The Brno Filharmonie under the direction of their American conductor Dennis Russell Davies concluded their 12-day tour of America with a concert last night at Buddy Holly Hall. The renowned Czech band began in New York’s Carnegie Hall followed by appearances in Michigan, California, Kansas, and culminating in Texas. Its program is below.
The all-Czech recital played to the strength of this orchestra. They have this music in their DNA. Their sound is characterized by exceptionally lush and flexible strings supported by winds, brass, and percussion sections that were shown to great advantage by the superb acoustics of the Buddy Holly’s main auditorium.
Of all Czech composers, Bohuslav Martinů (1890-1958) was probably the least Czech in his approach to music. After he left Czechoslovakia in 1923 for Paris, he adopted a style of composing in the mainstream of contemporary European composition. There’s little of his native land in his music. World War II and the ensuing takeover of his country by the communists caused him to frequently relocate making his work even more cosmopolitan.
A very prolific composer, Martinu wrote Thunderbolt P-47, scherzo for orchestra in 1945. The brilliantly orchestrated brief piece was inspired by the speed of the military aircraft that were continually flying over the Cape Cod house he was staying in during the summer of 1945. The piece starts at triple forte (or more) and proved an impactful beginning to the concert. Having gotten off to a dazzling start the orchestra turned to its local musical hero Leoš Janáček (1854-1928).
Though born in Hukvaldy, in 1865 he enrolled as a ward of the foundation of the Abbey of St. Thomas in Brno. Nine years later he moved to Prague for additional study. After graduating first in his class from the Prague Organ School he returned to Brno (1875) where he earned a living as a music teacher and conducting various amateur choirs. From 1876 he taught music at Brno’s Teachers’ Institute. Among his pupils there was Zdenka Schulzová, daughter of Emilian Schulz, the Institute director. She was later to be Janáček’s wife. He subsequently studied at both the Leipzig and Vienna Conservatories. He was not satisfied with the results of either schools and returned to Brno. In 1881, Janáček founded and was appointed director of the Organ School, and held this post until 1919, when the school became the Brno Conservatory. It was in Brno that most of his masterpieces, including the famous operas, were composed. Most of his great works were written during the last decade of his life.
The five movement Sinfonietta, written in 1926, was his last composition for orchestra. The monumental brass choir that opens the work and returns to conclude it in the 5th movement was played by the Lubbock Symphony Banda Ensemble – 12 of them. They were in spectacular form and were a great addition to a great composition. While a firm admirer of Antonín Dvořák, Janáček developed a musical style uniquely his own.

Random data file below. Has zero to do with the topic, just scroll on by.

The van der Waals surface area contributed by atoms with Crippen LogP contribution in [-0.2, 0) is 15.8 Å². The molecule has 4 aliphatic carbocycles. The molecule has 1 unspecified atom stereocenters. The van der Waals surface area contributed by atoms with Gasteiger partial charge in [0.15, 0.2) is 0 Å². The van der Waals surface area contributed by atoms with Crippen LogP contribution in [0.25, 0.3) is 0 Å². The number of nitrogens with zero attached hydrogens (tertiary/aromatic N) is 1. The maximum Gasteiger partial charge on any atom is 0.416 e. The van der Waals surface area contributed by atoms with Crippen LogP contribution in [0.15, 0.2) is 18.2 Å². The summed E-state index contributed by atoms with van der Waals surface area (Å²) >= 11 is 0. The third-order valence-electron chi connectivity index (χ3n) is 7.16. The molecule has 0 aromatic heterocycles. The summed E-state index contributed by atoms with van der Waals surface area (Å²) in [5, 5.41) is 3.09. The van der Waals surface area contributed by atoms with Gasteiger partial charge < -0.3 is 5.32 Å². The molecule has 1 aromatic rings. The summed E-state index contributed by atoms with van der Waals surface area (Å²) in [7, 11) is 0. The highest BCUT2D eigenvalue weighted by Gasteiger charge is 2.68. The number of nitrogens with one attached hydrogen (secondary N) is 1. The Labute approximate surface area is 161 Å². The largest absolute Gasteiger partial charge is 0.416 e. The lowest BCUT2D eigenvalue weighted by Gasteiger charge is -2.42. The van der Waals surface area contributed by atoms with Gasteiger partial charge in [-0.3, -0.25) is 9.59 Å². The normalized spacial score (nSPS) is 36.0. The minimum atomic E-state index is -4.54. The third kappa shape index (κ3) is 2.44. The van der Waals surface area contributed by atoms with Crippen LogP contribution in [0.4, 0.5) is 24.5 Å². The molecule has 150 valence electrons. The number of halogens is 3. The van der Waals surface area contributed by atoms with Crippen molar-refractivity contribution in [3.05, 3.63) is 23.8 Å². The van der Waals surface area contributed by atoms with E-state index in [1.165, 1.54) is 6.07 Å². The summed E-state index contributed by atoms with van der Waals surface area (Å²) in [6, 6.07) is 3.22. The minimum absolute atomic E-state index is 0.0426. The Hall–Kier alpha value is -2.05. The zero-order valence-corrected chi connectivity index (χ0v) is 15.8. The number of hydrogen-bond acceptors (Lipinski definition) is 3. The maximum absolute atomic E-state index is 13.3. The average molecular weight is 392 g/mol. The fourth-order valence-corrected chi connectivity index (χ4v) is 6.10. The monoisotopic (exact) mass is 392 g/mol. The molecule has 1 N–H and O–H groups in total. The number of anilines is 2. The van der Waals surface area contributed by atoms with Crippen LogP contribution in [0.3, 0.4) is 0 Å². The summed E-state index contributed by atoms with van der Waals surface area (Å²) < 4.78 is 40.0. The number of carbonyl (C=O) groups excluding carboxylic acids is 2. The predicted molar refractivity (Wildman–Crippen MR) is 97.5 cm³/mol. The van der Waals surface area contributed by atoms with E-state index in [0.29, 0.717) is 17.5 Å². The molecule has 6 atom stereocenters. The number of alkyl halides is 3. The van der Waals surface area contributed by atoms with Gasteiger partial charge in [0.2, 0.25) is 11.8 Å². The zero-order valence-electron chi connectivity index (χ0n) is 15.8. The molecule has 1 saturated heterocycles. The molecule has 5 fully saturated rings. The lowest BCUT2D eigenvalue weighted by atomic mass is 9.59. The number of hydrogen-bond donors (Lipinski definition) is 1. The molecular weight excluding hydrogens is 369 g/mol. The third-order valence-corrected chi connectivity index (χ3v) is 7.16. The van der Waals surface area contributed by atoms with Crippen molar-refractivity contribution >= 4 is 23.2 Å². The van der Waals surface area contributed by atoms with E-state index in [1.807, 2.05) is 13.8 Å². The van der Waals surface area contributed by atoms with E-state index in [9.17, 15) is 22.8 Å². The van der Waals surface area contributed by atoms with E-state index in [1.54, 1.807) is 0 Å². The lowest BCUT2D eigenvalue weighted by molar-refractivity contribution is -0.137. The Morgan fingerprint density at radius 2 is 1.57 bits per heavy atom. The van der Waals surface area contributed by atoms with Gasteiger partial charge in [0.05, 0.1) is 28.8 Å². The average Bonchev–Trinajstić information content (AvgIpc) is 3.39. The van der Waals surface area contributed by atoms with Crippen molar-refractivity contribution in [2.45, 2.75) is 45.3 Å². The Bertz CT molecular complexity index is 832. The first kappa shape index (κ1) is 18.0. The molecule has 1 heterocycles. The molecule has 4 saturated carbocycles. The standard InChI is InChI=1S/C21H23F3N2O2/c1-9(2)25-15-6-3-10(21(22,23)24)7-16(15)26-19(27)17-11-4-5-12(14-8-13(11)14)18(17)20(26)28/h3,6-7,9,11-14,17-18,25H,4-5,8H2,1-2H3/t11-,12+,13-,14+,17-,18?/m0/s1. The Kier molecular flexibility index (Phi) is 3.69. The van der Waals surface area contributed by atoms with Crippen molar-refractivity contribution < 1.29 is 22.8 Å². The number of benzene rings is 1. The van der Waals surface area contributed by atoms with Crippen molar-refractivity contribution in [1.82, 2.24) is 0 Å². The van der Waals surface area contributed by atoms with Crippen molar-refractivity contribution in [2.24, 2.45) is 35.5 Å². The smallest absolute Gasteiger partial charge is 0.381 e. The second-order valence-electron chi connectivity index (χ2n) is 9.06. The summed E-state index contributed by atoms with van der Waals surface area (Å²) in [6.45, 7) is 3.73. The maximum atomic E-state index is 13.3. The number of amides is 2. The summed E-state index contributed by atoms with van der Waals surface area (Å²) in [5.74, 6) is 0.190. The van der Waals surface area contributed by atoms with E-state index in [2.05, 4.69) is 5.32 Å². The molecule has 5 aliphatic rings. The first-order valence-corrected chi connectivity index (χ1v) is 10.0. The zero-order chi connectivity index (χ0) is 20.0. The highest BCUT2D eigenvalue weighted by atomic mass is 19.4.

The Sinfonietta is a work for large orchestra – 25 are brass players. It is dedicated “To the Czechoslovak Army.” Janáček said it was intended to express “contemporary free man, his spiritual beauty and joy, his strength, courage and determination to fight for victory.” He did not specify against whom.
The first movement is a prolonged brass fanfare accompanied only by percussion. “The second movement begins with a rapid ostinato from the wind but later has a more lyrical episode. The third begins quietly in the strings but is interrupted by a stern figure in the trombones, leading to another fast dance-like passage. In the fourth movement, Janáček celebrates the newly liberated Czechoslovakia with a joyous trumpet fanfare. The finale begins in the key of E♭ minor with a calm retrograde version of the opening melody. However, this quickly moves into a triumphant finale, the return of the opening fanfare decorated with swirling figures in the strings and wind.” (from Wikipedia article)
The performance of the virtuosic piece was perfect in both conception and execution; it received the second of many standing ovations by the local audience. Texans are apt to give a standing ovation to a serviceable rendition of Mary had a little lamb, but those of this evening were justified.
The second half of the program was devoted to Antonín Dvořák (1841-1904). His penultimate Symphony No. 8 was the sole work programmed. It’s as good a symphony as the more famous No. 9 – From the New World which will be played by the Lubbock Symphony Orchestra this Saturday. It clearly shows by its melodic beauty and rhythmic impetus why Dvořák is the greatest of Czech composers.
The Filharmonie has played it so often that they could doubtless do it in their sleep without a conductor. But last night, they were awake and Maestro Davies’ baton had them under exquisite control. The effervescent last movement, despite an almost imperceptible blip at the end of the trumpet fanfare that starts it, resulted in a trio of standing ovations that were finally answered by a rousing encore performance of Dvorak’s Slavonic Dance, Op. 46/8.
As Maestro Davies explained before the Dvořák, Brno is only 90 minutes from Vienna. He invited the listeners to attend one of their concerts should they be in the area. Given the excellence of last night’s performance, the one-and-a-half-hour drive north from Vienna through wine country seems worth a special trip.
An interesting sidelight – the orchestra entered the stage together and left en masse at the interval. The same entrance and exit were executed during the second half of the evening. I found this practice, not characteristic of American orchestras, attractive. A symphony orchestra is a team and teams enter collectively.